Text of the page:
One of those tracks played in that Peel Session was ‘Love Is Just A Dream,’ showing the band had not lost any of their initial, snotty, punk attitude.
Third single ‘I’m Hanging Around‘ arrived in early May ’79 and the fourth, ‘We Make A Noise‘ (the picture sleeve of which was designed by Terry Gilliam of Monty Python fame) followed about twelve weeks later. By now, for reasons of which I’m unsure, they had dropped their hometown name, ‘Leyton’ from their name.
Their ranks had by now also been swollen with the addition of former Cockney Rebel keyboard player, Milton Reame-James.
They were now The Buzzards and as such, embarked on a UK tour with The Only Ones.
To fulfill their contract with Chrysalis, an album was released, containing their earlier singles, future (and final) quirky single ‘Can’t Get Used To Losing You,‘ some Peel Session tracks, some demos and all in all some excellent, raucous punk numbers.
**(They reverted to their original name The Leyton Buzzards for the final single release, below …. although the album on which it appeared was credited as by The Buzzards. Also, towards the end of their time, drummer Kevin Steptoe left, being replaced by Tony Gainsborough.) **
Entitled ‘Jellied Eels To Record Deals,’ it was pretty much an account of their time together as a band. Confirmation, if you like, that they had come to a natural end was indicated with the final sentence of the back sleeve notes: ‘The band now intend to make significant changes of direction ….’
And that was that. The Leyton Buzzards had come to an end.
That’s not the end of the story, however.
Now, this is a 70s Music site, and we’re straying into the prohibited territory of ’80s Music, so I’ll keep this brief.
In 1980, Geoff Deane and David Jaymes put together another band, which despite their first two releases failing to impress the record-buying public, would go on to record eight Top 40 singles between August 1981 and August 1983.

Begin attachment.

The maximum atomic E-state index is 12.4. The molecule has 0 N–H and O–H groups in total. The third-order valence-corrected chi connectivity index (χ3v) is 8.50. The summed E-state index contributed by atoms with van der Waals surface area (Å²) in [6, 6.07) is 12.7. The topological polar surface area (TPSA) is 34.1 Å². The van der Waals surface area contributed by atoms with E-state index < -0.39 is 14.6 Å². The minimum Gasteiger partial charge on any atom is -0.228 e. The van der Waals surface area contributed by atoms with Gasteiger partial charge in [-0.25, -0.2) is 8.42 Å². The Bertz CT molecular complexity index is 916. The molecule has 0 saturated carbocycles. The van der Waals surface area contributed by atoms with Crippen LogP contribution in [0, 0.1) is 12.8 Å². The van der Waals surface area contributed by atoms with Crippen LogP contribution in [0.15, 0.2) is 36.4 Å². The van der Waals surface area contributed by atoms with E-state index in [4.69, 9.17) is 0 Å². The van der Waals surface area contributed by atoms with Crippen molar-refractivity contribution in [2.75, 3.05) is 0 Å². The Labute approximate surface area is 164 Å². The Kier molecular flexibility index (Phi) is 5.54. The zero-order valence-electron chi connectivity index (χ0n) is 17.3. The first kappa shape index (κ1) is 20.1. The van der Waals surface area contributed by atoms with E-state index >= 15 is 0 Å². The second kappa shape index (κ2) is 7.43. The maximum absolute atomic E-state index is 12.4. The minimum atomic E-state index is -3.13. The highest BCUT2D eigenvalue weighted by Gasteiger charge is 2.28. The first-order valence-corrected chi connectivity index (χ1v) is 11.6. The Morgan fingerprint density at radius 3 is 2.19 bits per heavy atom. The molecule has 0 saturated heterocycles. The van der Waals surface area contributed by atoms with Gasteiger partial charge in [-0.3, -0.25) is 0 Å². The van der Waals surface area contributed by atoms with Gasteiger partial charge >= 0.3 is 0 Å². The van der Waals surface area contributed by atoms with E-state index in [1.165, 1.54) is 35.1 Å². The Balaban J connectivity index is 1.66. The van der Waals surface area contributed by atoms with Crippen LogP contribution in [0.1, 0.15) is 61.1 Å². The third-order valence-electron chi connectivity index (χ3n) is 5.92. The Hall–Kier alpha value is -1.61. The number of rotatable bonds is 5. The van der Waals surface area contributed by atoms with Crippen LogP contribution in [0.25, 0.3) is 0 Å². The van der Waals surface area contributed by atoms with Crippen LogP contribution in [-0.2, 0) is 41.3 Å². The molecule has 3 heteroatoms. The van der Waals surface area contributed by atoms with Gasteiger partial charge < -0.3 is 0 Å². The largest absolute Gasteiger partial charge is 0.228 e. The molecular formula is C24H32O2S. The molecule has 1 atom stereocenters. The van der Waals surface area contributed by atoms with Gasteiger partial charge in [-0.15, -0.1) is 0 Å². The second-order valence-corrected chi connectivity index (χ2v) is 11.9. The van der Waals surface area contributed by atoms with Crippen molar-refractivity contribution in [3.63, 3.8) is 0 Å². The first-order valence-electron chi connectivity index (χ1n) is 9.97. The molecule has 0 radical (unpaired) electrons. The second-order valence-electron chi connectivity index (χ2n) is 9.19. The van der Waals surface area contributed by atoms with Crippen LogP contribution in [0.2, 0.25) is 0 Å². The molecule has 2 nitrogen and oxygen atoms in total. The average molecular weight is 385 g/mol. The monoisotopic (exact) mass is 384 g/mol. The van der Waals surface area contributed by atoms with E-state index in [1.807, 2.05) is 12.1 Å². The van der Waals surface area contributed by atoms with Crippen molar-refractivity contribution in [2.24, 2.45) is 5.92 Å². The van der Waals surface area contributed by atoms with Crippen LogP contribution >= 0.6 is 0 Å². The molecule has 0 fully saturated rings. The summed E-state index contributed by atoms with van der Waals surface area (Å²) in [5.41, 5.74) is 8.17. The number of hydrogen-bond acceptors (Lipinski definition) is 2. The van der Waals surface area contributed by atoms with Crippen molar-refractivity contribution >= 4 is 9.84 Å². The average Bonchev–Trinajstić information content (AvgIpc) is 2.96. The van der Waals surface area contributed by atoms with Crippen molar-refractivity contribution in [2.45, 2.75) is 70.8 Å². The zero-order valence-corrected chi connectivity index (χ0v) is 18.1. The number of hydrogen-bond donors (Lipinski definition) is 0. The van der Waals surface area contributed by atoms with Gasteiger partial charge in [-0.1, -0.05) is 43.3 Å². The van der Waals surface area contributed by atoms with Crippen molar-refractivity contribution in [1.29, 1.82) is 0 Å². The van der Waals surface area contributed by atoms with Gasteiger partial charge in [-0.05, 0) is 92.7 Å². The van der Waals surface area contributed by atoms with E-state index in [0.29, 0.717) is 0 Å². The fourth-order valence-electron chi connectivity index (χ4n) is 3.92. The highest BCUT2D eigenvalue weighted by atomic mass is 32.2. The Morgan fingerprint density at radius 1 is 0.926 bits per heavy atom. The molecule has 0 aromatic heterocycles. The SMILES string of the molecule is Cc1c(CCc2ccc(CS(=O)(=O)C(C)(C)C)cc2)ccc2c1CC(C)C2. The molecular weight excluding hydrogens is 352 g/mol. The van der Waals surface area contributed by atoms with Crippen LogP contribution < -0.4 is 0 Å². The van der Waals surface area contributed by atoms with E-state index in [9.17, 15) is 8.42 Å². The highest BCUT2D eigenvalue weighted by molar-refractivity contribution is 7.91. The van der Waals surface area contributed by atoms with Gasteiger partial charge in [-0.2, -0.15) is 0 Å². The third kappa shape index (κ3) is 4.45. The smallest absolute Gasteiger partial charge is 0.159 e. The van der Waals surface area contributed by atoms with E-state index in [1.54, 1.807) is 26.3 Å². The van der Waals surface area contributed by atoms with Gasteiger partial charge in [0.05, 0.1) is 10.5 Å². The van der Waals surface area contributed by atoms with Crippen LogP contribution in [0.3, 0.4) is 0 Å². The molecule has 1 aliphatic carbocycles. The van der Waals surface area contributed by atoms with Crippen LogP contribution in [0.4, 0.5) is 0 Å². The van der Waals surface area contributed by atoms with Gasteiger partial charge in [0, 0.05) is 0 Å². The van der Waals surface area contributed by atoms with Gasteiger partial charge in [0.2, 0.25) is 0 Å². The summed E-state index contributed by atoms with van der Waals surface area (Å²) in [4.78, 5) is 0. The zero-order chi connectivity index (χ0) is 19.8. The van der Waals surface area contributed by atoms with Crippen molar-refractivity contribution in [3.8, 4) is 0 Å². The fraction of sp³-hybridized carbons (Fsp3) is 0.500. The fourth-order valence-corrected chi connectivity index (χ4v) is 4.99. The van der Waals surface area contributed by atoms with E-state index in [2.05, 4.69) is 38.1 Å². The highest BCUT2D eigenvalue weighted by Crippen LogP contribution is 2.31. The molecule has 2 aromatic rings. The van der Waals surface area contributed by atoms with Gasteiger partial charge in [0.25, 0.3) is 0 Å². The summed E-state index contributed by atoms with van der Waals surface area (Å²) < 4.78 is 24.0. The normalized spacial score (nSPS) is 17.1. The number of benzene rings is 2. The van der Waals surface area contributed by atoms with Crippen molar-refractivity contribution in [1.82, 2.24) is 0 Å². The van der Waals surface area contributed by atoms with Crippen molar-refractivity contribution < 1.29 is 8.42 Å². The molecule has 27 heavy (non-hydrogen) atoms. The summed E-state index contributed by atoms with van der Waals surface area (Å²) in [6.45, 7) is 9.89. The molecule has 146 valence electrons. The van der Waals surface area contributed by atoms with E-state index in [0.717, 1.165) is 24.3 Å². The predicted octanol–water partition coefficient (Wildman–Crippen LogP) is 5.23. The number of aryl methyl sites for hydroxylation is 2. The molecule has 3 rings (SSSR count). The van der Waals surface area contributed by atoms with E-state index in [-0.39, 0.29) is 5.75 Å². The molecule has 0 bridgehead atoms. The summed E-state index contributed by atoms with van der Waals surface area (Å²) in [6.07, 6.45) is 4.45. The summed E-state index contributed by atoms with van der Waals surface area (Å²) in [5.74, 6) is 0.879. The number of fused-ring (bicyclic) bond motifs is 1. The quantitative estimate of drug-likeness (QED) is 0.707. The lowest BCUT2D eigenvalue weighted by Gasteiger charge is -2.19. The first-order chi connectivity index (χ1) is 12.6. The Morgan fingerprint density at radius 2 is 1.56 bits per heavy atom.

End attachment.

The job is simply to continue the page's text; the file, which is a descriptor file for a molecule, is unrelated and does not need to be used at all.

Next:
That band? Modern Romance.
Their biggest hit was ‘High Life’ which reached #8 in Spring 1983, however, I think they be best remembered for this:
I know, I know. But what the heck – there’s no law says just ’cause you like Punk and New Wave you can’t shake it all down to a bit of fun salsa, right?
And so the story ends … almost. On leaving Modern Romance at the height of their success (after their #15 cover of ‘Cherry Pink And Apple Blossom White‘) co-founder of both Modern Romance and The Leyton Buzzards, vocalist Geoff Deane left to focus on personal projects.
Not just any old little projects, mind . Oh no, no, no. Projects like writing the dcreenplay for films such as ‘Kinky Boots‘ and ‘It’s A Boy Girl Thing’; writing scripts for TV series like ‘Birds of a Feather‘; contributing to the soundtrack of ‘Shrek.’
Oh …. loads of things. The boy done good (sic.) that’s all I can say!
Yeah, Pub to Punk Rock may be a baby step. Pub rock to writing comedy series and film screenplay, via Punk and Salsa – now THAT is a QUANTUM LEAP!
(Post by Colin Jackson from Glasgow – November 2022)
One thought on “leyton buzzards”
Great story and example of musical evolution. I’d heardof the Leyton Buzzards but only occasional references to them by name. John Peel really was a musical treasure back then, especially for you guys over there with him!